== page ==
My mother has recently received a diagnosis of frontotemporal dementia. Here is a history of her: She had what we believed to be a nervous breakdown four years back. This was after a year of stress from a pending court case. After this breakdown, she displayed some psychotic symptoms. Would constantly go to the toilet to wash her hands. Had obsessive thoughts that were very strong. She was placed on an antipsychotic, sleeping aid Zoplicone and Lithium. After a month, she was stabilized and came home. The obsessive thinking continued but not so much in the form of compulsions. Over the next four years, she was quite up and down and tried to take her life a few times. One becoming close and ended up in an intensive scar. She had taken a large amount of Lithium and was taken off this and antipsychotics. After recovery, she became extremely maniac but obsessions disappeared and then went into a depression where the obsessions started again. Then she displayed some psychotic thinking around my father not to be trusted and would send her back to the initial mental hospital.
We then managed to have her admitted to an OCD center. In here she very quickly declined and became very delusional. They then decided to test her for biological causes. They conducted neuropsychological testing and diagnosed the FTD. I have done a lot of reading on this condition and really have not noticed the majority of the symptoms and the way she is displaying in this institution is very similar to the previous occasion four years ago. She also had an MRI done 1.5 years ago due to some seizures and they did not find any issues on the frontal or temporal lobes. These findings were not reviewed by the neurologist that recently diagnosed the FTP. He was also unable to access any information from her first admission. Does this warrant a secondary opinion.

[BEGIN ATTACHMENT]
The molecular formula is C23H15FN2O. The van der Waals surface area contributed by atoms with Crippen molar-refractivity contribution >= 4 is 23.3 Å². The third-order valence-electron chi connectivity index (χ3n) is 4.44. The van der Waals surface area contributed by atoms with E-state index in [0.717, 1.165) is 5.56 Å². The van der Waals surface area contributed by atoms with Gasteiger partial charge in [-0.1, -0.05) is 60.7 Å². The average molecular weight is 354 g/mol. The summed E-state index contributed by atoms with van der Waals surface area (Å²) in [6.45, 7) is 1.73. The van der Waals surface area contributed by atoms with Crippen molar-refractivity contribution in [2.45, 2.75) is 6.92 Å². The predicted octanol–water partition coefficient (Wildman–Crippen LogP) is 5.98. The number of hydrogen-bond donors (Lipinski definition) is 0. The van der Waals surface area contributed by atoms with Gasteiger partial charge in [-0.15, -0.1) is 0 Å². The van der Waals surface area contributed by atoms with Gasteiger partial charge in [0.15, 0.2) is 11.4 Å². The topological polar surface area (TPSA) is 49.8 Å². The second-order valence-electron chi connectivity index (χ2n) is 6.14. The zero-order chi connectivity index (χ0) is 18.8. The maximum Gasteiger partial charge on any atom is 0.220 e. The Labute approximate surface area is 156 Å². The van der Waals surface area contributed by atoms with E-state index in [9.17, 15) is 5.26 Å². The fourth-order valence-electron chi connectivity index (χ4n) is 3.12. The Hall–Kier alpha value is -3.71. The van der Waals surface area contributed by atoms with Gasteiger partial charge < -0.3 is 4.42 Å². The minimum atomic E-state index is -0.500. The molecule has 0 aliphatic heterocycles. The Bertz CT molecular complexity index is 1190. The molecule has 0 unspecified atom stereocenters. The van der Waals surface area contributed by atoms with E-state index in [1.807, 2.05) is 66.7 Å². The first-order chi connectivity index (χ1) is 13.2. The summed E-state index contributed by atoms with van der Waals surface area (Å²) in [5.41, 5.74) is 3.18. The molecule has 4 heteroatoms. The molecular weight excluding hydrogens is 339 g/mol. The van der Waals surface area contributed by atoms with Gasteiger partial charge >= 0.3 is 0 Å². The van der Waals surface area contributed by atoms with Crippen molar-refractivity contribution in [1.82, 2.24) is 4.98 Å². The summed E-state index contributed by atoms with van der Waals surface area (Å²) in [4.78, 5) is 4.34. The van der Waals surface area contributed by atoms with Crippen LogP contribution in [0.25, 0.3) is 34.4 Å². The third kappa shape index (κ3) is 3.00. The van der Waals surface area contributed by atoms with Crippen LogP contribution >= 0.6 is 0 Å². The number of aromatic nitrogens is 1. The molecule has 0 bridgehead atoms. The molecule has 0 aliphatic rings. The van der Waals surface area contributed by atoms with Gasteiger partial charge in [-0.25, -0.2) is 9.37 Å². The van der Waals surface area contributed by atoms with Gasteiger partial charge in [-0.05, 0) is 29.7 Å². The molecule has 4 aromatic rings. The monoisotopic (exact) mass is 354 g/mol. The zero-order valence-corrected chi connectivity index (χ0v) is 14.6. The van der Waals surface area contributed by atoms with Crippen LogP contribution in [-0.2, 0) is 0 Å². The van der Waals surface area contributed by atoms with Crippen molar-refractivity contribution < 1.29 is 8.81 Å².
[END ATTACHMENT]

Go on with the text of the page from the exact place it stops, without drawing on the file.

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I read carefully your question and would explain that fronto-temporal diagnosis is a very challenging diagnosis, which is determined by the neuro-psychological tests and the progression of the disease. Sometimes, the radiological findings are not typical of this disorder, so I am not very surprised to learn that her MRI findings are not compatible with the diagnosis. Did she perform any MRI four years back? Some changes between the two MRI would help determine the diagnosis. Does she have memory problems or speech problems?
Anyway, you should know that sometimes the first signs in frontotemporal dementia are just depression or psychosis. Memory problems or speech problems come next (in the next years). So, if there is a progression of the disease, the diagnosis of FTD would be more probable. Does she have any family history for dementia? If her symptoms are completely reversible from antidepressants or antipsychotic therapy, the diagnosis of FTD would not stand. So, there is not too much to be done, besides treat her symptoms and wait to see for possible further progression. Genetic test for FTD can be done too.
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